• Mike von Massow

Nebraska floods may lead to an increase in beef price

Updated: Aug 12, 2019

We pay a lot of attention to food prices. The reality is that food prices are increasing at a relatively steady rate over time. Increases in food prices matter, but they have tracked relatively closely to the overall rate of inflation for the past thirty years as can be seen from the graph below.

Graph showing relative price of various food items between 1999 to 2019 in Canada.

There is actually much more price variability within years than there is between years. You can see in the second graph that there is considerable seasonal variation in price which relates largely to importation during the winter. The seasonal variation can also be exacerbated by localized weather patterns or other events. In the past decade, there have been very dry years in California which has led to higher prices for some produce in the winter. Localized rain or frost can also lead to short term price spikes – we all remember the $8 cauliflower back in 2015. We are very sensitive to changes in prices and particularly to increases in prices. That means that we often have a perception that food prices are increasing more than they actually are.

Graph showing monthly inflation rates in Canada between November 2014 to November 2016.

Significant long term price changes can be driven by events too. In the food price index graph we can see a significant jump in the index for beef prices in 2015. This was caused by a significant drought in both Canada and the US. Drought reduces feed stocks and means that herds shrink. Smaller herds mean fewer calves. Fewer calves means fewer fed cattle and less supply in the market. Lower supply without a change in demand means higher prices. It is pretty simple really. The impacts in beef are more long lasting because the process for rebuilding herds takes time.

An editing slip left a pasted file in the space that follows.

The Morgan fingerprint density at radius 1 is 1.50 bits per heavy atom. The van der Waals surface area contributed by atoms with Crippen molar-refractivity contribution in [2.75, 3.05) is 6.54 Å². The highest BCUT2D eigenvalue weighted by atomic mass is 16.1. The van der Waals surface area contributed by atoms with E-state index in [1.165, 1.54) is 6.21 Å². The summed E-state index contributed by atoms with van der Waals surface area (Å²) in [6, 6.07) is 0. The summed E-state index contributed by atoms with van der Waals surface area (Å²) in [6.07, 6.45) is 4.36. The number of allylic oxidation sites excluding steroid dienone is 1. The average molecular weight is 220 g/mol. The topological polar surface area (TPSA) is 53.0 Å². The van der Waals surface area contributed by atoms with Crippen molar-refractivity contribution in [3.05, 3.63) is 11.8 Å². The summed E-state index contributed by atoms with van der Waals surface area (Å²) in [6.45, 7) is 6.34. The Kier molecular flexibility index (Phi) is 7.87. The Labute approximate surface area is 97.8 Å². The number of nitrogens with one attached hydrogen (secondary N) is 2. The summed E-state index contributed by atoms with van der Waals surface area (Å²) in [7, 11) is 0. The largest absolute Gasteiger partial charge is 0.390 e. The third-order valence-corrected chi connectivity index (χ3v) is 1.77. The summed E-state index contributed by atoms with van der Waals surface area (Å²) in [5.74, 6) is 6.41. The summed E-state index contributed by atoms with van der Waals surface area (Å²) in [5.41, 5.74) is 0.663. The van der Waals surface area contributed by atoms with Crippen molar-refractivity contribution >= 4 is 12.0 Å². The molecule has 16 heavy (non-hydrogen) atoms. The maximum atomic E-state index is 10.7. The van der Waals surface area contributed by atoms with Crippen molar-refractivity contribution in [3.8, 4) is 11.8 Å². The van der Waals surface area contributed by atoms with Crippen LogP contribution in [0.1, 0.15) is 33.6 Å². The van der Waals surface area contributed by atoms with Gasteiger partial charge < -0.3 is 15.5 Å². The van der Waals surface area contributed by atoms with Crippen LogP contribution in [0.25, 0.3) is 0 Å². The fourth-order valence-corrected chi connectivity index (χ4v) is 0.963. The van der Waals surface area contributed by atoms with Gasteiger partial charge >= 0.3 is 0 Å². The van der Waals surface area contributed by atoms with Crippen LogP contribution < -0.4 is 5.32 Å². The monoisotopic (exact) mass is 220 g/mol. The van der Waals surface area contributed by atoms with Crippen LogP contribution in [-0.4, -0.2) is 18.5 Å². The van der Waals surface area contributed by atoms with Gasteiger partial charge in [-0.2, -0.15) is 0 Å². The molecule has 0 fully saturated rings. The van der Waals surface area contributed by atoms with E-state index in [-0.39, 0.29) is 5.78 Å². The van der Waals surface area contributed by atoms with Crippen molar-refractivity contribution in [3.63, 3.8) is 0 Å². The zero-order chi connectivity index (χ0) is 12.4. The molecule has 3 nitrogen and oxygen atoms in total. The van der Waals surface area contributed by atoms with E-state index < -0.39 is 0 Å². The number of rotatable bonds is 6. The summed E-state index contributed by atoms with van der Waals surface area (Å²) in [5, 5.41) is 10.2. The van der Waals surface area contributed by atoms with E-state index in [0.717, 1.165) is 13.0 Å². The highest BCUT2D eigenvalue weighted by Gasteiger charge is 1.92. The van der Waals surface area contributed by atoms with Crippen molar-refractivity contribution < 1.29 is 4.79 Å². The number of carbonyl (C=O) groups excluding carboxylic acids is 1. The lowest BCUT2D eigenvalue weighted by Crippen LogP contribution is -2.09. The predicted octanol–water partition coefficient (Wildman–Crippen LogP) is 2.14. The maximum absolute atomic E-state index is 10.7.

The recent floods in the US Midwest could have the same sort of effect on beef prices next year and perhaps as early as this fall. While specific numbers are not yet available, there have been significant losses of beef calves in Nebraska and Iowa. Those calves will not come to market in 2020 meaning supply will be down. Nebraska also feeds cattle and there are likely also losses in feedlots meaning supply could be lower as early as this fall.

Cattle grazing in a green pasture.
Beef cows grazing. Image retrieved from https://www.beefmagazine.com/cow-calf/8-drivers-profitability-and-how-manage-them-make-more-money

Retail beef prices are often buffered from price cycles in beef markets but big losses such as these will likely have big impacts on the prices we see in retail going forward. These are devastating losses for individual farm families that will send a ripple through the markets all the way to our grocery meat counter.

Recommended citation format: von Massow, M. “Nebraska floods may lead to an increase in beef price”. Food Focus Guelph (20), Department of Food, Agricultural and Resource Economics, University of Guelph, April 8th, 2019.

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